Blog 206: 4.13.11 - 4.13.17
The corruption of monasticism in Calvin's day is evidenced by the boastful promise of perfection, and of a superior spirituality. When men boast that they are in a state in which they aspire to perfection more than others, and people admire monasticism as if it represented a life as pure as the angels, something is very wrong. 'How great the insult offered to God,' says Calvin, when some device of man is preferred to all the modes of life which he has ordered, and by his testimony approved' (4.13.11).
There are several strands to this insult. First is the pretence to bear a greater burden than Christ has imposed on his followers, as if some of Christ's commandments had a special reference to monks and were not applicable to all Christians everywhere. But to be a Christian is to follow a common rule, imposed by Christ on all his followers. Anything else is impiety.
Second is the boast of the monks that they are more pleasing to God since they have forfeited their possessions. When Christ said to the rich young ruler to sell all his possessions (Matthew 19:21) it was not to lay down a common rule, but to show this man his besetting sin: 'had he been as good a keeper of the law as he supposed, he would not have gone away sorrowful on hearing these words' (4.13.13). It is no virtue to sell all that we have; our special case may require some other admonition.
Third is the divisive nature of the monastic life. Here are men who separate themselves not only from the world but from the church, erecting a private altar for themselves, and declaring that the common ministry and pulpit is not sufficient for their piety. Instead of simply being called Christians, the monks name themselves after their leaders, and call themselves Dominicans or Franciscans, just as the church at Corinth was divided by a false allegiance to apostles.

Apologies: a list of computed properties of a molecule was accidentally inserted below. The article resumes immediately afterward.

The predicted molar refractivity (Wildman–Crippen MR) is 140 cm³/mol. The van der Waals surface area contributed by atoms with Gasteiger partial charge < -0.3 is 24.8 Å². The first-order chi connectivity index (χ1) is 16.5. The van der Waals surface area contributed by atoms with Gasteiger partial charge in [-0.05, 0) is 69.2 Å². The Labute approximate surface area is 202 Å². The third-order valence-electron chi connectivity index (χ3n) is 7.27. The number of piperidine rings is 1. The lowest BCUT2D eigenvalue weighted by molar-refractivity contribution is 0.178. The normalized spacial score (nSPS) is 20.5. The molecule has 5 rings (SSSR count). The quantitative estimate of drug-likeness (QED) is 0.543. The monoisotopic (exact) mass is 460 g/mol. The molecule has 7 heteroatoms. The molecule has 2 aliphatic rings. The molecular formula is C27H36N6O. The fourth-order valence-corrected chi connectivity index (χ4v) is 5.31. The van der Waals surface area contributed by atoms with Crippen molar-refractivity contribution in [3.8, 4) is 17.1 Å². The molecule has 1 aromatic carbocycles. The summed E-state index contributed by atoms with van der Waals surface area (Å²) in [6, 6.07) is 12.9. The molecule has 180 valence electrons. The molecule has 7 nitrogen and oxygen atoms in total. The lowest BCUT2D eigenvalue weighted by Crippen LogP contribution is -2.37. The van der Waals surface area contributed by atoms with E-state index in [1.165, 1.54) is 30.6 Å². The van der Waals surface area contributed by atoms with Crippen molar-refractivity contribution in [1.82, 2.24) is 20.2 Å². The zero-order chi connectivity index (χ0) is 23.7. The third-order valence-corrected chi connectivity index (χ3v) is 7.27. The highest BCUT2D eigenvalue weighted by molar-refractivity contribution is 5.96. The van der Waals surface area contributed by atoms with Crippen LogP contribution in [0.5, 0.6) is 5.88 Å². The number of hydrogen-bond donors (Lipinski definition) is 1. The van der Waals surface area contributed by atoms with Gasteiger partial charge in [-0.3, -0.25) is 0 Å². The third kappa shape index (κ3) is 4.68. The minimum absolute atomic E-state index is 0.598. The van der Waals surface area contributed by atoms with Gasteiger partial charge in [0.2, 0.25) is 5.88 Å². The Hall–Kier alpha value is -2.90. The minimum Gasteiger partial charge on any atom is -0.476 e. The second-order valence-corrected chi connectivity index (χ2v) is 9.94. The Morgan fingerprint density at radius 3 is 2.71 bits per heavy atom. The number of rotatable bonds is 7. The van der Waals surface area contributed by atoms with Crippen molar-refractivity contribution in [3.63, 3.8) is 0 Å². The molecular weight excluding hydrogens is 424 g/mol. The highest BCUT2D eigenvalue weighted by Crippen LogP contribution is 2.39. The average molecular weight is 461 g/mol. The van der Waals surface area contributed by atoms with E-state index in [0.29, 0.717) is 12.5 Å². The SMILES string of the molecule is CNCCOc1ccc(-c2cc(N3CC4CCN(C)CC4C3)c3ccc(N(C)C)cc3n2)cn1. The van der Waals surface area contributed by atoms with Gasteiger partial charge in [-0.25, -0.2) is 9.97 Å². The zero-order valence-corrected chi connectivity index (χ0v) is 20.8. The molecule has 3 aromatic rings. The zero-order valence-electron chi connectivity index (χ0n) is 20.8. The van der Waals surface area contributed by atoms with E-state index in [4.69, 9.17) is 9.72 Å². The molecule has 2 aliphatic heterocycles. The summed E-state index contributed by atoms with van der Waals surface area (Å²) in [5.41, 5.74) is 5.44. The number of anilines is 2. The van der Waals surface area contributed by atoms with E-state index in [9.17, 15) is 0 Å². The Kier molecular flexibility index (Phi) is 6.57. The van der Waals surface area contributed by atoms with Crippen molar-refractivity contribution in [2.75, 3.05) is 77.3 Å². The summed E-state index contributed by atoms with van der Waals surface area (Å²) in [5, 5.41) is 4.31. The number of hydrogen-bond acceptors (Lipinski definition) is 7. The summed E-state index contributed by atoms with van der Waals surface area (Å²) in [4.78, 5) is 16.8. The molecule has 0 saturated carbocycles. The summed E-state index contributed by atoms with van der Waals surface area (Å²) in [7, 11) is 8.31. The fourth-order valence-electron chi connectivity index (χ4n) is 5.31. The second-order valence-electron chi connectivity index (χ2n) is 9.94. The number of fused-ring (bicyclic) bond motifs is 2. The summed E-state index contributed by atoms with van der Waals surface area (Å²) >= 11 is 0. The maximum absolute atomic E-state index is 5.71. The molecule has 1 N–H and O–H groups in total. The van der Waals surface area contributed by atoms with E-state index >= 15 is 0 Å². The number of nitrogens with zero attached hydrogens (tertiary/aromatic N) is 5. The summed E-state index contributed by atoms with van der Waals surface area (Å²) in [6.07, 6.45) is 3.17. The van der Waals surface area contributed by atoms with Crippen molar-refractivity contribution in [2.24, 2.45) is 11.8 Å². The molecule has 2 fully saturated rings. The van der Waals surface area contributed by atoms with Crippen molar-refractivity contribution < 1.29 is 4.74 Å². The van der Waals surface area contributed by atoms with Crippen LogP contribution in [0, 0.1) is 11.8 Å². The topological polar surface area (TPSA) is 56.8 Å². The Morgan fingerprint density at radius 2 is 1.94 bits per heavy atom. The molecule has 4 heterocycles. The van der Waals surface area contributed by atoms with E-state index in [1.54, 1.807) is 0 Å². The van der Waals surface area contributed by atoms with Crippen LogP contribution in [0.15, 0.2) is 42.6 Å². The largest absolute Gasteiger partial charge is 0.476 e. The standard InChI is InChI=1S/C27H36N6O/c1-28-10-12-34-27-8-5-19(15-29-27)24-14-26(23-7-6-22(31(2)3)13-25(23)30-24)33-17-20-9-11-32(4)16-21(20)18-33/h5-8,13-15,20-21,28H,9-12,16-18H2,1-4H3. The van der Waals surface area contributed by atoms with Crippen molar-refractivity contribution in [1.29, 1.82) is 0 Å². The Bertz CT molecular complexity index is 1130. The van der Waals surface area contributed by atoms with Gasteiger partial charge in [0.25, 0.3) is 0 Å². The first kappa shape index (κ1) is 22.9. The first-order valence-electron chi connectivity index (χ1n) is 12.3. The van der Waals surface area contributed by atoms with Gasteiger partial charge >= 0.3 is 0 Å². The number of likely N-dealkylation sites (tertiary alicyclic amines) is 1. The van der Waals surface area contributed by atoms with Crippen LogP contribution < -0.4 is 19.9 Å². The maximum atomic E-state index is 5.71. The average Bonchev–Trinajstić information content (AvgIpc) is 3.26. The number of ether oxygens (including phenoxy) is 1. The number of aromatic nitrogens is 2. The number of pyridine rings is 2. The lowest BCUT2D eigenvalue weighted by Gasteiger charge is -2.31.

These blemishes are within the monastic system; the lengths to which individual monks have gone in these religious pretences is another matter. The differences between ancient and contemporary monasticism, according to Calvin, are striking, and Calvin sees nothing praiseworthy in a religious life of seclusion from the ordinary, daily routines of our respective callings.
As Calvin considers monasticism in his own day he concludes that all their vows are an abomination to God, their lifestyle has no respect for the calling or approval of God, are consecrated more to the devil than to God, and profess to be wiser than God in the hyper strictness of their own religion, despising the means God has ordained for dealing with sin and for growth in personal holiness.